EPI (Exocrine Pancreatic Insufficiency) is described as a weakness of the pancreas which results in a lack of digestive enzymes.
What is the Pancreas?
The pancreas is the organ that is vital for the digestion of your dog’s food. It produces the ‘gastric juice secretions' that contain, amongst other things, the digestive enzymes that are vital for breaking down the nutrients absorbed from food (fats in fatty acids, proteins in amino acids and carbohydrates in sugars). Only as these small components can the mucous membrane of the intestine re-absorb them so that they can be transported via bloodstream to the individual organs where they are needed.
The Effects of Exocrine Pancreatic Insufficiency in Dogs
If a dog suffers from EPI, its pancreas is not able to produce these enzymes in sufficient amounts and therefore the body is unable to digest food properly and cannot make full use of the nutrients. The persistence of undigested food within the small intestine often results in bacterial overgrowth, further compromising intestinal function. Fortunately, the pancreas has a high reserve capacity, so signs of maldigestion do not occur until 90% of the exocrine pancreatic function is lost.
Symptoms of Exocrine Pancreatic Insufficiency in Dogs
The most common symptoms of Exocrine Pancreatic Insufficiency is chronic diarrhoea, vomiting, a high- temperature and a reluctance to eat. Some dogs do not experience diarrhoea but will endure very frequent defecation (six times or more per day) in which the faeces are typically large in volume, greasy-looking, light-coloured and foul-smelling. This is due to an insufficient digestion of the food. As these dogs do not take in enough nutrients, they are typically looking thin while being always hungry and eat fairly much everything what they can get yet never feeling full.
Causes of Exocrine Pancreatic Insufficiency in Dogs
The most common cause of digestive enzyme deficiency in dogs is Pancreatic Acinar Atrophy, in which the pancreas simply becomes shrivelled and useless. This condition seems to have a genetic basis but is not congenital and may develop at any age although it usually shows up before the dog reaches four-years-of-age. The Pancreatic Acinar Atrophy seems to be an immune mediated problem in which the immune system ‘attacks’ the pancreas and destroys its cells which are replaced then by non-functioning tissue. Certain breeds like Miniature Schnauzers, short-haired Collies and German Shepherds seem to be more prone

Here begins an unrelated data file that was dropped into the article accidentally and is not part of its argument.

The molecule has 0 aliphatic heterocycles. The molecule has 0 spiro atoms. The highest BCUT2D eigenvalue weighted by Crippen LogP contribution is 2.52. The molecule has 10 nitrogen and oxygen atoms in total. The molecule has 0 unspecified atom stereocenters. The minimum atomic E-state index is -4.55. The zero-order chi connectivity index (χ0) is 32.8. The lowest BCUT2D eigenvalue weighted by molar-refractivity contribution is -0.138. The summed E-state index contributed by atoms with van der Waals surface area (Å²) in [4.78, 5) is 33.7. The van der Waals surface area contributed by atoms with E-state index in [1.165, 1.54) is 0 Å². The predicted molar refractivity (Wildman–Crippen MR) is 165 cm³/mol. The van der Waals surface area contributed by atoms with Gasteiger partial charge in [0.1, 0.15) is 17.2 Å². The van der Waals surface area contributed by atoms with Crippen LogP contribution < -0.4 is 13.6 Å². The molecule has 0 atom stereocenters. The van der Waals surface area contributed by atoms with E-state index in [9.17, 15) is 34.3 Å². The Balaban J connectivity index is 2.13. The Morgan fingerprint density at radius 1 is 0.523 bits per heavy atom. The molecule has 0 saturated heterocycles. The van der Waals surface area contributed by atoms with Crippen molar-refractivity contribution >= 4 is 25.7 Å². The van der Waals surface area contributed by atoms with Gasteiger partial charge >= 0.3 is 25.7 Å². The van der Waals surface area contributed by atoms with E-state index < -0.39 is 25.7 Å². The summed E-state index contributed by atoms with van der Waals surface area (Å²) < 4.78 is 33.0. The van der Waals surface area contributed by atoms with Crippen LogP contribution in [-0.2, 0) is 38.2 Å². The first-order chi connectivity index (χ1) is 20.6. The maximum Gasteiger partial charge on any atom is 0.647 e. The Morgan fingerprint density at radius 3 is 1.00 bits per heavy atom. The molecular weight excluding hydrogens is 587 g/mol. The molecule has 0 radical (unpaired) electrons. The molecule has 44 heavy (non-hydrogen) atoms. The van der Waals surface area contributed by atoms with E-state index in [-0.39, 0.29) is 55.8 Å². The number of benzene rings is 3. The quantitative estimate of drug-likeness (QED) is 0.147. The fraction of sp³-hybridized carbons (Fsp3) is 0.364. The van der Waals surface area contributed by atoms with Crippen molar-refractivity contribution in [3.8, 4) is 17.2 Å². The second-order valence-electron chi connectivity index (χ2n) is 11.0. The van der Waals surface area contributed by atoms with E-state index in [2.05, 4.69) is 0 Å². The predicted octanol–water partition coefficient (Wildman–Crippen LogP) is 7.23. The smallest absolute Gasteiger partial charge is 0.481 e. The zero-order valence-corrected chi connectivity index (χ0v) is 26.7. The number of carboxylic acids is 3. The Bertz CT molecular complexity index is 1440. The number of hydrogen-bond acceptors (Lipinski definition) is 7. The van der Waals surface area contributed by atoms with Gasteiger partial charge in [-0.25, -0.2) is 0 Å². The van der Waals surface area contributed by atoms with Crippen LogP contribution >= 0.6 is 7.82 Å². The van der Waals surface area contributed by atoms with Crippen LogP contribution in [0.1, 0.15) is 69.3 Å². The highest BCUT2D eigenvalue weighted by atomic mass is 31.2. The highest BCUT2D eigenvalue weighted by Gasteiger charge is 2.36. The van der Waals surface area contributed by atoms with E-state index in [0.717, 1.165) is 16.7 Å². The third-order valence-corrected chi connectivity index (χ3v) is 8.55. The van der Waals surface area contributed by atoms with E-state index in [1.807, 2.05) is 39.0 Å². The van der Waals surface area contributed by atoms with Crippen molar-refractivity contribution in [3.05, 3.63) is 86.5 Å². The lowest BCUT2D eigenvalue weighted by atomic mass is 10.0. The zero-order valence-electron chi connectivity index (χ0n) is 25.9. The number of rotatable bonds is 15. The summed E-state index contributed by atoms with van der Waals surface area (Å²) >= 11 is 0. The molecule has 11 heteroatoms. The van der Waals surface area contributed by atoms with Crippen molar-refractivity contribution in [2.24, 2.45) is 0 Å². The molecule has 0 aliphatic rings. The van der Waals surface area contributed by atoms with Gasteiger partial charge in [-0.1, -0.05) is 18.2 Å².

Recurring pancreatic inflammation that can lead to pancreatic insufficiency
Diagnosis of Exocrine Pancreatic Insufficiency in Dogs
EPI can be diagnosed by your vet by a specific test together with specific clinical symptoms.
Diet for a dog suffering from Exocrine Pancreatic Insufficiency
Food should be easy to digest (more than 90% digestibility)
Moderate fat content as there is commonly a significant problem with digesting fat
Often, it is necessary to add substitutional pancreatic enzymes to the food (available from your vet)
Suitable Varieties of the Happy Dog Food for Dogs with Exocrine Pancreatic Insufficiency
The Happy Dog Supreme Light
(Low Fat) and the Supreme Sensitive Tuscany
varieties are very helpful as they both have a moderate fat content. Moreover, they both have a digestibility of more than 90% (as with all Happy Dog Supreme products
). For dogs that suffer additionally from a grain-intolerance, the Supreme Sensitive Africa
is the most suitable variety as it is moderate in fat as well and grain-free. The digestibility of the food can be further increased by soaking the kibbles in warm water (about 45°C). If the illness continues for longer, developmental problems in younger animals and weight loss in adult/older animals can be seen. For veterinary help and advice on feeding a dog with Exocrine Pancreatic Insufficiency, you can email firstname.lastname@example.org
or call 01793 615 879.